- - Sunday, June 9, 2019

ANALYSIS/OPINION:

South Korean newspaper Chosun Ilbo reported last week that North Korea executed five foreign ministry officials in March because of the collapse of the February 2019 Vietnam Summit between President Trump and North Korean leader Kim Jong-un. In addition, Kim Yong-chol, Secretary of State Mike Pompeo’s counterpart, reportedly was sentenced to forced labor.

Two press reports indicate the Chosun Ilbo story was at least partially erroneous. Kim Yong-chol was spotted at an event with Kim Jong-un on June 2, according to The New York Times.

CNN reported on June 4 that another North Korean official who reportedly was executed, special envoy to the United States Kim Hyok-chol, is alive but in state custody. This official reportedly is under investigation for his role in the failure of the Vietnam summit and could face “heavy punishment.”

Mr. Kim’s reported backlash against officials who supported him at the Vietnam summit is consistent with what I was told in meetings with South Korean and U.S. military officials during a Washington Times Foundation fact-finding trip to South Korea last month. Our delegation learned that Mr. Kim’s anger and humiliation over the failure of the summit was much worse than was generally known in the United States.

We were told the Kim government probably launched missiles into the Sea of Japan on May 3, 2019, and increased its criticism of senior U.S. officials to express its displeasure over the collapse of the summit. We also were told there would be a staff shake-up of officials who advise Mr. Kim on relations with the United States in response to the summit outcome.



The reports of Kim Jong-un executing diplomats for displeasing him were believable due to his regime’s savage record of killing and jailing government officials and Kim family members. According to a 2016 South Korean intelligence report, Mr. Kim ordered the execution of at least 340 people since he took office in 2011. An estimated 140 were senior officers in the country’s government, military and ruling Korean Worker’s Party. Also executed were Mr. Kim’s uncle Jang Song-thaek and five of his aides who reportedly were executed in 2013 with anti-aircraft guns. In 2017, the North Korea leader’s half-brother, Kim Jong-nam, was assassinated at the Kuala Lumpur, Malaysia, airport when VX nerve agent was smeared on his face.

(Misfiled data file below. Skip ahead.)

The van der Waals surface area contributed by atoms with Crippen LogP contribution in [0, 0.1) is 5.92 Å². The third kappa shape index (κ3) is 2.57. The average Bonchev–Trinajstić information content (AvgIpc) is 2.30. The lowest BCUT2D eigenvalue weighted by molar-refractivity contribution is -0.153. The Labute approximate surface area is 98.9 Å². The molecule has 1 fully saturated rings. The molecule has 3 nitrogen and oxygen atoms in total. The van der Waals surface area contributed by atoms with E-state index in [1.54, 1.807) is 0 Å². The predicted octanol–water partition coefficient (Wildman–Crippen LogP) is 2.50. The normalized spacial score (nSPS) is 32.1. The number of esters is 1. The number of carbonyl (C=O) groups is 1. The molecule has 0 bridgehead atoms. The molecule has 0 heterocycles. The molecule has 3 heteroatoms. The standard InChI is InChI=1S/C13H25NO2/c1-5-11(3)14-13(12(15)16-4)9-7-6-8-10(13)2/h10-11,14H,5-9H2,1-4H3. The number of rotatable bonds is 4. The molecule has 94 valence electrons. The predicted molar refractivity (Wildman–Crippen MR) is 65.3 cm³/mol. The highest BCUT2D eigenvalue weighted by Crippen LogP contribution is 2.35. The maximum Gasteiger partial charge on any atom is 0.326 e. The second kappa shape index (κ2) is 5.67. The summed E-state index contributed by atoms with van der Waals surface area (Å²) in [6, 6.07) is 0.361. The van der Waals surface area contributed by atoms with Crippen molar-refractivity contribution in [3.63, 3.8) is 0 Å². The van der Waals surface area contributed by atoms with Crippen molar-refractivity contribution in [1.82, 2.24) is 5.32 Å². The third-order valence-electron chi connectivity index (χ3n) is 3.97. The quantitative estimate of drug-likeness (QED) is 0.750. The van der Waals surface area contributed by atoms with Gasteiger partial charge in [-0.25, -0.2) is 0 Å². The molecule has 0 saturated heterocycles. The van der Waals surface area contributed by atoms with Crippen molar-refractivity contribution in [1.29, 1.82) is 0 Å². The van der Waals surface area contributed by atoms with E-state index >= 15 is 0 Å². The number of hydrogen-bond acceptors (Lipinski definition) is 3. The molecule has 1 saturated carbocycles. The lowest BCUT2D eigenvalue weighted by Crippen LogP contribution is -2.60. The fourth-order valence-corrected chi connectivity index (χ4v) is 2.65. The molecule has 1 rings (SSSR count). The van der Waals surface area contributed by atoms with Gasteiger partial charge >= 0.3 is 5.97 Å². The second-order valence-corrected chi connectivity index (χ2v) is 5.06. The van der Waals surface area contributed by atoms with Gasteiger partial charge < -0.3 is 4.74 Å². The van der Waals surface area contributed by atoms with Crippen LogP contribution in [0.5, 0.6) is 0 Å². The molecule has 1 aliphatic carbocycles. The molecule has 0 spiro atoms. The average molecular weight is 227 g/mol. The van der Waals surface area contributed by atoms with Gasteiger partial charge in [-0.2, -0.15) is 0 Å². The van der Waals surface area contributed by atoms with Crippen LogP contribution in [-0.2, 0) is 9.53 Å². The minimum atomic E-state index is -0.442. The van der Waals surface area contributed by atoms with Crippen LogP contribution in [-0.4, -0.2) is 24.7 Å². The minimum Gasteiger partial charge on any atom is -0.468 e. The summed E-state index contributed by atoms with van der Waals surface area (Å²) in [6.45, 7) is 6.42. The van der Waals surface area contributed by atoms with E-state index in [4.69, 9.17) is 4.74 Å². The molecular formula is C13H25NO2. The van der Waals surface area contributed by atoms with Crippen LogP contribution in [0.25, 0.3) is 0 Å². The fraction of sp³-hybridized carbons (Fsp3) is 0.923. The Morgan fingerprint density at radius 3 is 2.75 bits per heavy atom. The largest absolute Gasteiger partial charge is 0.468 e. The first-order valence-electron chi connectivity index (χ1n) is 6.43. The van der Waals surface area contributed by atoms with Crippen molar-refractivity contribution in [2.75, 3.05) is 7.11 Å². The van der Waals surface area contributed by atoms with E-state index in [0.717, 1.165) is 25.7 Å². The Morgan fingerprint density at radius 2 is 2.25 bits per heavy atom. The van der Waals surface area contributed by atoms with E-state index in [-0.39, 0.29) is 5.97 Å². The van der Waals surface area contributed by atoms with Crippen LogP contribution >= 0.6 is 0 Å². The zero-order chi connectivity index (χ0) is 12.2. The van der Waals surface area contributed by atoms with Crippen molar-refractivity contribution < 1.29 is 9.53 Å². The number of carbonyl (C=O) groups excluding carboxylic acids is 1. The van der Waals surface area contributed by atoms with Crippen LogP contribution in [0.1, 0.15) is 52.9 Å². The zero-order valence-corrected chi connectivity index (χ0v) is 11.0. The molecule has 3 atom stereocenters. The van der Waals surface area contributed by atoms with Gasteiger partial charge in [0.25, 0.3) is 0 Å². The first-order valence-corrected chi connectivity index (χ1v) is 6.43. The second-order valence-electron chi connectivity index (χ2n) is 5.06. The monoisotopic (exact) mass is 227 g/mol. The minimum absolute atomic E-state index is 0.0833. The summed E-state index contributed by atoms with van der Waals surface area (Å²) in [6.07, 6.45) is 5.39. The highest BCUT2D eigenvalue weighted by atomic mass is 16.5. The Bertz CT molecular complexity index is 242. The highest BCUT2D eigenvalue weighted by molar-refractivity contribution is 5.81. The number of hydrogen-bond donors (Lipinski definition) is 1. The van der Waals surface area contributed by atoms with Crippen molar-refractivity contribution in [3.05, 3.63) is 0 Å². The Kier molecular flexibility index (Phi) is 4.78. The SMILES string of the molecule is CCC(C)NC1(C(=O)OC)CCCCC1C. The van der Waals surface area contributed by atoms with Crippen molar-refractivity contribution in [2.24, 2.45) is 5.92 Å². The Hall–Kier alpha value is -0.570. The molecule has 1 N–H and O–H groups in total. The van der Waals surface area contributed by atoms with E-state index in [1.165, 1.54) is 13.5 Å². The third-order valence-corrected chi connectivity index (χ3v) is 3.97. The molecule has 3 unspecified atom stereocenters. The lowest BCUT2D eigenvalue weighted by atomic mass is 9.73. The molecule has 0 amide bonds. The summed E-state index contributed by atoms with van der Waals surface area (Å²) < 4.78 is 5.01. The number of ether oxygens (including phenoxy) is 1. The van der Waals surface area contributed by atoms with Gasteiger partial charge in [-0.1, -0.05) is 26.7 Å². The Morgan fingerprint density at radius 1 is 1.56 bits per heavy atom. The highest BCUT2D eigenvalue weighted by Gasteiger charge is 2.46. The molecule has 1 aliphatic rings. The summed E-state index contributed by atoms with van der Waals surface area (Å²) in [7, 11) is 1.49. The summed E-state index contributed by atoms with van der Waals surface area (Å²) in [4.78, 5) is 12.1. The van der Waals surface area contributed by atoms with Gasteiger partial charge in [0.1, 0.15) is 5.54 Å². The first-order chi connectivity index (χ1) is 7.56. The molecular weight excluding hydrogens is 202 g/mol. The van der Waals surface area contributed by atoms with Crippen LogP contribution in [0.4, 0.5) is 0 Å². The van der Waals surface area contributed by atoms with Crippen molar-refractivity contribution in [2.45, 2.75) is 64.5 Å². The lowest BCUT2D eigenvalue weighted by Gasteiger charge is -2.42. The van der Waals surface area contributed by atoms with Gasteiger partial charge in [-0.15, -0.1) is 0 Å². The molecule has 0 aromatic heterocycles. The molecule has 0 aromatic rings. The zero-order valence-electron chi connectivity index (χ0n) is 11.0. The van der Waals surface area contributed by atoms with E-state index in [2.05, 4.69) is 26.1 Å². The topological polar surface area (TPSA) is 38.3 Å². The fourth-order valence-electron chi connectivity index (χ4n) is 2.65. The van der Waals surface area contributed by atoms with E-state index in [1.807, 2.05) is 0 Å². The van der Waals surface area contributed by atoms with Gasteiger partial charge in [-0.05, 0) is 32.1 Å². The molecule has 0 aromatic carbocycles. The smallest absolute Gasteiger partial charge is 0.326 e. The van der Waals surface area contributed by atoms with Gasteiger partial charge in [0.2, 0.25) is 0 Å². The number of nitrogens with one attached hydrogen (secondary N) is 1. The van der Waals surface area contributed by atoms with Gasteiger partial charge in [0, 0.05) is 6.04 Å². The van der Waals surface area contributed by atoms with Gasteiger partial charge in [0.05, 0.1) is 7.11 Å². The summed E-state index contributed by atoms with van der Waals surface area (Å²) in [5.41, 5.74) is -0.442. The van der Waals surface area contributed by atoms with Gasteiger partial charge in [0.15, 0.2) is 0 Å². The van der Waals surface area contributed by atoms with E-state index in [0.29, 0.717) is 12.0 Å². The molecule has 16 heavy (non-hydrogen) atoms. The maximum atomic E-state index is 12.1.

Kim Jong-un had been led to believe by his advisers that he was on the verge of a huge diplomatic victory with the United States at the Vietnam summit by making a modest offer to dismantle some nuclear sites in exchange for full sanctions relief. The summit collapsed because this offer was unacceptable to Mr. Trump, who has consistently called for complete denuclearization of North Korea.

Although Kim advisers clearly misread Mr. Trump, there also were indications before the summit that low-level U.S. officials — probably at the State Department — led the press to believe Mr. Trump was prepared to be more flexible in reaching an agreement than he actually was.

Obviously, the United States strongly disapproves of the Kim government retaliating and killing its diplomats and will raise concerns about this in future meetings. But Mr. Trump knew the nature of the North Korean government when he decided to pursue bilateral talks with Mr. Kim. The president has taken a pragmatic approach: The United States must talk with this regime to prevent it from having nuclear weapons.

As a result, Mr. Trump was careful not to overreact to recent North Korean missile launches because he is hopeful the Kim government will soon resume negotiations.

A CNN source seemed to suggest this was the right call when he recently said North Korea trotted out Kim Yong-chol “as a signal to Washington that the North Korean leader was not breaking off negotiations over denuclearization.”

While Mr. Trump has made significant progress in lowering tensions with Pyongyang and creating the possibility for a peaceful resolution of the threat from North Korean nuclear and missile programs, he knows that progress made so far is fragile and an agreement is still a long way off. By not condemning North Korea for its recent belligerent acts, Mr. Trump is giving Mr. Kim an opportunity to blow off steam and hopefully resume negotiations with the United States over the summer. Such a gamble is not surprising for a president who prides himself as a dealmaker.

• Fred Fleitz, president of the Center for Security Policy served as deputy assistant to President Trump and to the chief of staff of the National Security Council. He previously held national-security jobs with the CIA, the DIA, the Department of State and the House Intelligence Committee staff. @fredfleitz

Sign up for Daily Opinion Newsletter

Manage Newsletters

Copyright © 2019 The Washington Times, LLC. Click here for reprint permission.

Please read our comment policy before commenting.

 

Click to Read More and View Comments

Click to Hide